These scientists, according to the WEF, are honored for their contributions to advancing the frontiers of science, engineering and technology. They are selected from all regions of the world and from a wide range of disciplines.
Brito, assistant professor and Mong Family Sesquicentennial Faculty Fellow in biomedical engineering, is developing technology that can track the movement of antibiotic resistance genes between bacteria to understand how our behaviors and health conditions affect the spread of antibiotic resistance. Her lab is also testing treatments that can be co-prescribed with antibiotics to thwart the spread of antibiotic resistance.
As DNA sequencing and genetic engineering capabilities become cheaper and easier to use, Brito aims to help ensure that the benefits of these technologies are shared by populations worldwide and that they are used prudently and effectively.
Niemack, assistant professor of physics, studies the birth and evolution of the cosmos by designing, building and observing with telescopes that measure the oldest light in the universe. This cosmic microwave background is a luminous artifact of the Big Bang that contains signatures from the very earliest times and is essential for understanding the dynamics of our evolving universe.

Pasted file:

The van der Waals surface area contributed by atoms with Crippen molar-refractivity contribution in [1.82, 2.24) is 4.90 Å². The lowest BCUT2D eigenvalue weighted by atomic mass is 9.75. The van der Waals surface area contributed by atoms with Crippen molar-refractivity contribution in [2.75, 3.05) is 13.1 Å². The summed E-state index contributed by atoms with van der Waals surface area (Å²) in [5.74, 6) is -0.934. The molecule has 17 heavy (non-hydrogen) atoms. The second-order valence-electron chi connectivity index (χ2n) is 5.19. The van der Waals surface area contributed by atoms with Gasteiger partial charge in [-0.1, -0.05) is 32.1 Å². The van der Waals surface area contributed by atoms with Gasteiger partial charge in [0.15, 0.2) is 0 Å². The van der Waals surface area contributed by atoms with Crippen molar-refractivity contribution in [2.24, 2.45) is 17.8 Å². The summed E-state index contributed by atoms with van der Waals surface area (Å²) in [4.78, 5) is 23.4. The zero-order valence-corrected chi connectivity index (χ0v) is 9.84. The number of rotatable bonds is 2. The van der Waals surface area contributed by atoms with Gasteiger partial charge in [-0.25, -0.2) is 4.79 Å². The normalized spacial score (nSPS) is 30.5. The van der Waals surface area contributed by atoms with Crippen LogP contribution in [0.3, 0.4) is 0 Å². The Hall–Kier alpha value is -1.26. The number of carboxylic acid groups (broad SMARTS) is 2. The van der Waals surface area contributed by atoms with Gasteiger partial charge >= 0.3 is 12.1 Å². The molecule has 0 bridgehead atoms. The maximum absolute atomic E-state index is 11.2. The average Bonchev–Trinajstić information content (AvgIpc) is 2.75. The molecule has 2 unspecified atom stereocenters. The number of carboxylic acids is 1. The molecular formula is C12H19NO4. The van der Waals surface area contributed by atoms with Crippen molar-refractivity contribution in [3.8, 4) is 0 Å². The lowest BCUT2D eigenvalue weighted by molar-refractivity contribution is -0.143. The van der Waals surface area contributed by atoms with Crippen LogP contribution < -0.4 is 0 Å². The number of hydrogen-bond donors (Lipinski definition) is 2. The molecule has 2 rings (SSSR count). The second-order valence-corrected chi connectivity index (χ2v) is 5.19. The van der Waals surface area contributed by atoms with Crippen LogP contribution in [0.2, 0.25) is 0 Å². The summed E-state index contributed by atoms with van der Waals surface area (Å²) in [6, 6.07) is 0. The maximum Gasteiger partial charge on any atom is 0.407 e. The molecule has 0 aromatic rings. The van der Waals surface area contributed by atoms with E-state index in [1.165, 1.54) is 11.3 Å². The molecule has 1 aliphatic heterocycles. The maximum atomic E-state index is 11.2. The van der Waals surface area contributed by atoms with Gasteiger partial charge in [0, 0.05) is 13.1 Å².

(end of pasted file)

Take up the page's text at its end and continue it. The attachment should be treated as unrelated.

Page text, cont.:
Niemack enjoys educating and inspiring nonscientists about cosmology. He is interested in both helping to increase diversity in physics and in learning more about modern industrial research as a means of fostering greater insights into our world and new economic opportunities.
Simoes-Costa, assistant professor of molecular biology and genetics and a Nancy and Peter Meinig Family Investigator in the Life Sciences, focuses ondecoding the molecular programs that control cell differentiation during embryonic development. To study this process, he investigates the genetic and molecular underpinnings of the formation and diversification of a stem-cell population called the neural crest that gives rise to diverse cell types such as nerve cells, bone and pigmented cells of the skin.
As a South American scientist, Simoes-Costa feels strongly about the need to promote diversity in academia – both to accelerate the democratization of knowledge and to enrich the scientific debate and promote creativity.
Brito, Niemack and Simoes-Costa will participate in the forum’s Annual Meeting of the New Champions, Sept. 18-20 in Tianjin, China. The event brings together more than 2,000 business and government leaders, as well as leaders from media, academia and civil society, to explore the influence of technological changes on global economic, political, societal and environmental challenges.
A version of this article appeared in the Cornell Chronicle.